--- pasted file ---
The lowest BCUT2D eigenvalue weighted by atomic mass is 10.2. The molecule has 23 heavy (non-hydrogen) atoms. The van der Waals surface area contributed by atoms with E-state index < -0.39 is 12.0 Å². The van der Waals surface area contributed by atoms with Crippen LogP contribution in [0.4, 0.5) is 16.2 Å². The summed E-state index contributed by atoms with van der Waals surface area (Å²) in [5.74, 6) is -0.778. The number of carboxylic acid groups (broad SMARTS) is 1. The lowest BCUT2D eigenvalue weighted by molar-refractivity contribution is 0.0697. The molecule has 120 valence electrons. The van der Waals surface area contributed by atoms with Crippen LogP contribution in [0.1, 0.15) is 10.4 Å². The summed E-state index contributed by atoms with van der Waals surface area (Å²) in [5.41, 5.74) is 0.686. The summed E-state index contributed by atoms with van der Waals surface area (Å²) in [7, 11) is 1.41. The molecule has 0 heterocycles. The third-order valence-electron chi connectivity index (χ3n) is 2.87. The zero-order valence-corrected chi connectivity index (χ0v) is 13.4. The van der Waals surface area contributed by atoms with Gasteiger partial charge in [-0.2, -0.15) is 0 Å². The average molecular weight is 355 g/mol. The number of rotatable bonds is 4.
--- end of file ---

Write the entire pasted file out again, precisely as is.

The lowest BCUT2D eigenvalue weighted by atomic mass is 10.2. The molecule has 23 heavy (non-hydrogen) atoms. The van der Waals surface area contributed by atoms with E-state index < -0.39 is 12.0 Å². The van der Waals surface area contributed by atoms with Crippen LogP contribution in [0.4, 0.5) is 16.2 Å². The summed E-state index contributed by atoms with van der Waals surface area (Å²) in [5.74, 6) is -0.778. The number of carboxylic acid groups (broad SMARTS) is 1. The lowest BCUT2D eigenvalue weighted by molar-refractivity contribution is 0.0697. The molecule has 120 valence electrons. The van der Waals surface area contributed by atoms with Crippen LogP contribution in [0.1, 0.15) is 10.4 Å². The summed E-state index contributed by atoms with van der Waals surface area (Å²) in [5.41, 5.74) is 0.686. The summed E-state index contributed by atoms with van der Waals surface area (Å²) in [7, 11) is 1.41. The molecule has 0 heterocycles. The third-order valence-electron chi connectivity index (χ3n) is 2.87. The zero-order valence-corrected chi connectivity index (χ0v) is 13.4. The van der Waals surface area contributed by atoms with Gasteiger partial charge in [-0.2, -0.15) is 0 Å². The average molecular weight is 355 g/mol. The number of rotatable bonds is 4.